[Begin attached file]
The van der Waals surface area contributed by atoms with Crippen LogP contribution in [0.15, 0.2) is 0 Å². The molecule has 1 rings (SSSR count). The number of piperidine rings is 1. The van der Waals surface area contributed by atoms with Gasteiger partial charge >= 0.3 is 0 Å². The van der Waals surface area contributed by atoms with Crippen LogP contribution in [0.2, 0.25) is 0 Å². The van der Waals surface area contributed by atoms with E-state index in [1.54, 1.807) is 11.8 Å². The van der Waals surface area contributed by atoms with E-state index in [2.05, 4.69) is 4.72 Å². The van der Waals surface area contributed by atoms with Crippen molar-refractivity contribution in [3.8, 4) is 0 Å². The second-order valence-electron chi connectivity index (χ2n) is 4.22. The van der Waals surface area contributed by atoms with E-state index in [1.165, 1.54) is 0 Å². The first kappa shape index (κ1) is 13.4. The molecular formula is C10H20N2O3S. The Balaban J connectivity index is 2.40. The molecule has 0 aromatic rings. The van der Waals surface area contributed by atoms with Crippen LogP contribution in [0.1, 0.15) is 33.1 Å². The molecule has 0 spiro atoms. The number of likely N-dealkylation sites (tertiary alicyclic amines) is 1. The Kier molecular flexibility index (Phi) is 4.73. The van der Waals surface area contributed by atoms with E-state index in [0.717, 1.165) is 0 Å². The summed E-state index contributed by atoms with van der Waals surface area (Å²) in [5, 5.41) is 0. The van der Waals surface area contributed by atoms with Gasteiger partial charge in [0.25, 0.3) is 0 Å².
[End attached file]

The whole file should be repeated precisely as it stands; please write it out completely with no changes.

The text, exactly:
The van der Waals surface area contributed by atoms with Crippen LogP contribution in [0.15, 0.2) is 0 Å². The molecule has 1 rings (SSSR count). The number of piperidine rings is 1. The van der Waals surface area contributed by atoms with Gasteiger partial charge >= 0.3 is 0 Å². The van der Waals surface area contributed by atoms with Crippen LogP contribution in [0.2, 0.25) is 0 Å². The van der Waals surface area contributed by atoms with E-state index in [1.54, 1.807) is 11.8 Å². The van der Waals surface area contributed by atoms with E-state index in [2.05, 4.69) is 4.72 Å². The van der Waals surface area contributed by atoms with Crippen molar-refractivity contribution in [3.8, 4) is 0 Å². The second-order valence-electron chi connectivity index (χ2n) is 4.22. The van der Waals surface area contributed by atoms with E-state index in [1.165, 1.54) is 0 Å². The first kappa shape index (κ1) is 13.4. The molecular formula is C10H20N2O3S. The Balaban J connectivity index is 2.40. The molecule has 0 aromatic rings. The van der Waals surface area contributed by atoms with Crippen LogP contribution in [0.1, 0.15) is 33.1 Å². The molecule has 0 spiro atoms. The number of likely N-dealkylation sites (tertiary alicyclic amines) is 1. The Kier molecular flexibility index (Phi) is 4.73. The van der Waals surface area contributed by atoms with E-state index in [0.717, 1.165) is 0 Å². The summed E-state index contributed by atoms with van der Waals surface area (Å²) in [5, 5.41) is 0. The van der Waals surface area contributed by atoms with Gasteiger partial charge in [0.25, 0.3) is 0 Å².